Iceland is located close to the North Atlantic Current, which brings warmer water to our shores. This means that temperatures here are surprisingly “warm” considering our subarctic location. But out at sea, things can get very cold, very fast! We always provide free thermal overalls to our passengers to help keep them cozy during our adventures, but you still need to bring warm clothing to wear underneath. Think layers – a thermal base layer, a thicker mid-layer (an Icelandic wool sweater is perfect for this), and something windproof on top to really trap the heat. Wool socks and sturdy hiking shoes or boots will keep your feet toasty, and also stable, as things can get icy around Reykjavík and the Old Harbor. And don’t forget a hat, gloves, and a scarf.

Weather in Iceland can be unpredictable, regardless of the time of year. But during the winter, it tends to get much windier. At times this can result in rougher seas, so if that happens, then get ready for an exciting adventure! It can happen sometimes that the sea conditions are too rough to sail from Reykjavik, and they are better elsewhere. In cases like those, we will sail from a different harbor, and provide our passengers with free round-trip transportation from our ticket office to the harbor. Just keep in mind that other harbor may be up to a one hour drive away, and so this could extend the total tour time by up to 2 hours. In cases of unfavorable sea conditions, we always cancel our tours if conditions become unsafe.

During the winter, the daylight hours are very short – only about 4 hours in the middle of winter. As a result, we only offer one whale watching tour per day, departing at 13:00. So, plan your schedule accordingly. However, there is something dreamy about seeing the sun hang low in the sky, illuminating the snowy mountains while we search for whales. You can often get some beautiful photos of the area like this!


Photo: Federico Facchin

The last thing to keep in mind is that we are at the mercy of nature and wildlife on our Whale Watching tours. We cannot control the amazing animals we search for, nor would we ever want to. Most of the time, they do decide to appear for us, and we get some very nice sightings as a result. But it can happen sometimes, and a bit more often in the winter, that as the animals move around in and out of the feeding grounds, they decide not to show themselves off. If this does happen, we offer our passengers a free ticket to try again, which never expires. But think of it like this – that’s like getting two boat tours for the price of one!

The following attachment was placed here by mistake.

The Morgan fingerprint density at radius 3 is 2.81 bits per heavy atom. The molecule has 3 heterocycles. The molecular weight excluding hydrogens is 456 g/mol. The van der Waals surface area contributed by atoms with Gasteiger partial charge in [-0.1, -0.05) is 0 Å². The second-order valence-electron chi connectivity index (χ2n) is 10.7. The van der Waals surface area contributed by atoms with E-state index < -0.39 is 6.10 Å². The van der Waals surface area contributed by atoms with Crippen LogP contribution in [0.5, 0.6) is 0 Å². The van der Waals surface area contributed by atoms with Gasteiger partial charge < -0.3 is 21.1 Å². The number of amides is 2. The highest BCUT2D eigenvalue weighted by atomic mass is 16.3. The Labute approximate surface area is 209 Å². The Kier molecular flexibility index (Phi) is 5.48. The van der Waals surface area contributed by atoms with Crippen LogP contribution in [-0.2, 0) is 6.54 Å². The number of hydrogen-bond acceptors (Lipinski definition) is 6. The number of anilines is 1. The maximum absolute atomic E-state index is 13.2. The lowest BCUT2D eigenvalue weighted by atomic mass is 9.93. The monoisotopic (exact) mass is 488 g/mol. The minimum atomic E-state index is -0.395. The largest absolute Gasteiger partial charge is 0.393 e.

And if you’re looking for a fun and educational add-on to your whale watching tour, then I highly recommend visiting the Whales of Iceland exhibition at some point during your stay. There’s nothing like it anywhere else in the world, and you can walk amongst these gentle giants and explore life-sized models of 23 different cetacean species. Special Tours passengers can purchase museum tickets separately for a fraction of the usual cost, or you can book a combo tour that provides you with a whale watching ticket, and museum admission, for the same price. I think it’s the coolest museum in Iceland – but then again, I’m a bit biased!

Regardless of the time of year you decide to go whale watching in Reykjavík, by choosing Special Tours you will be guaranteed an adventure led by an experienced crew, and a friendly and knowledgeable guide, aboard one our comfortable sightseeing boats. We have been offering boat tours here for more than 2 decades, and we are always happy to pass along our experience to you!

 

Blog by Jonathan Neil Rempel
Special Tours Head Guide

Please note that this blog applies to whale watching tours from Reykjavík from October until early April.